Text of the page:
13 B2. A stronger version of the KDC-based protocol (Otway-Rees protocol) In the figure below, R, R A are random numbers generated by A, R B is a random number generated by B, K A and K B are as before the keys of A and B to communicate with KDC R is for KDC to check the integrity KDC has to see R in both messages encrypted with KA and KB; if so, KDC generates the secret key and sends it to both A and B R A and R B are for A and B to make sure the secret key comes from KDC Resistant to replay attack: in such a case A and B will get keys they did not ask for or messages that do not match the random numbers they sent 13

14 B3. Authentication using Kerberos Kerberos is an authentication protocol used in many systems, including Windows 2000 and later versions, using the KDC-based approach Kerberos was the name of a multi-headed dog in Greek mythology that used to guard the entrance to Hades Designed at MIT to allow workstation users to access network resources securely As such, it relies on the assumption that all locks are fairly well synchronized Kerberos v4 is the most widely used version the one we discuss here Includes three servers that communicate with Alice (at the workstation) Authentication server (AS) verifies the user during login It shares a secret password with each user (plays the role of the KDC) Ticket-granting server (TGS) issues proof of identity tickets Tickets will be used by the user to perform various jobs Bob the server does the work Alice needs to do, based on the identity ticket Based on the identity ticket will grant Alice the right she is entitled to 14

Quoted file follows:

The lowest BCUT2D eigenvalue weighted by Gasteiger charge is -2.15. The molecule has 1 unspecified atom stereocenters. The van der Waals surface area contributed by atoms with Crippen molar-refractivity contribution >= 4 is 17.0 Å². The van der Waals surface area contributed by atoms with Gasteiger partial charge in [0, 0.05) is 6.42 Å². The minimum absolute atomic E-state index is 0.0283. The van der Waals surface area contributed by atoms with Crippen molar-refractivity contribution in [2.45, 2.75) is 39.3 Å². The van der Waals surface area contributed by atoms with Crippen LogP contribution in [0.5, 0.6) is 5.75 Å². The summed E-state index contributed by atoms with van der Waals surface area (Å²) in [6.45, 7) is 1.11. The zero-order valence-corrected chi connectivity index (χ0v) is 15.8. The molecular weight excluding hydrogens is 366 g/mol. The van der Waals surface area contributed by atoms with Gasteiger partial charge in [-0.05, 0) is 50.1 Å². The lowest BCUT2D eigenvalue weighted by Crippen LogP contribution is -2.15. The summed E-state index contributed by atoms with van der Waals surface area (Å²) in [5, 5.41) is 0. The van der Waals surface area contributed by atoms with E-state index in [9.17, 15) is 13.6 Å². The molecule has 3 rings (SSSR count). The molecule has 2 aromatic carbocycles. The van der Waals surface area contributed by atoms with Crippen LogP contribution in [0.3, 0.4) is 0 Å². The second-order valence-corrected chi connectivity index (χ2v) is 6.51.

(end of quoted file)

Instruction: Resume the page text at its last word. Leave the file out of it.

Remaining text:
15 Authentication using Kerberos 1. A sits down at an arbitrary public workstation and types her name Workstation sends her name to the AS in plaintext 2. AS sends back a session key K S and a ticket K TGS (A,K S ) for TGS both encrypted with A s secret key At this point the workstation asks for A s password Password is used to generate the secret key and decrypt the message, obtaining the ticket for TGS Password is overwritten immediately to make sure it stays inside just for a few milliseconds, it never leaves the workstation; without the password Eve cannot get the ticket for TGS 15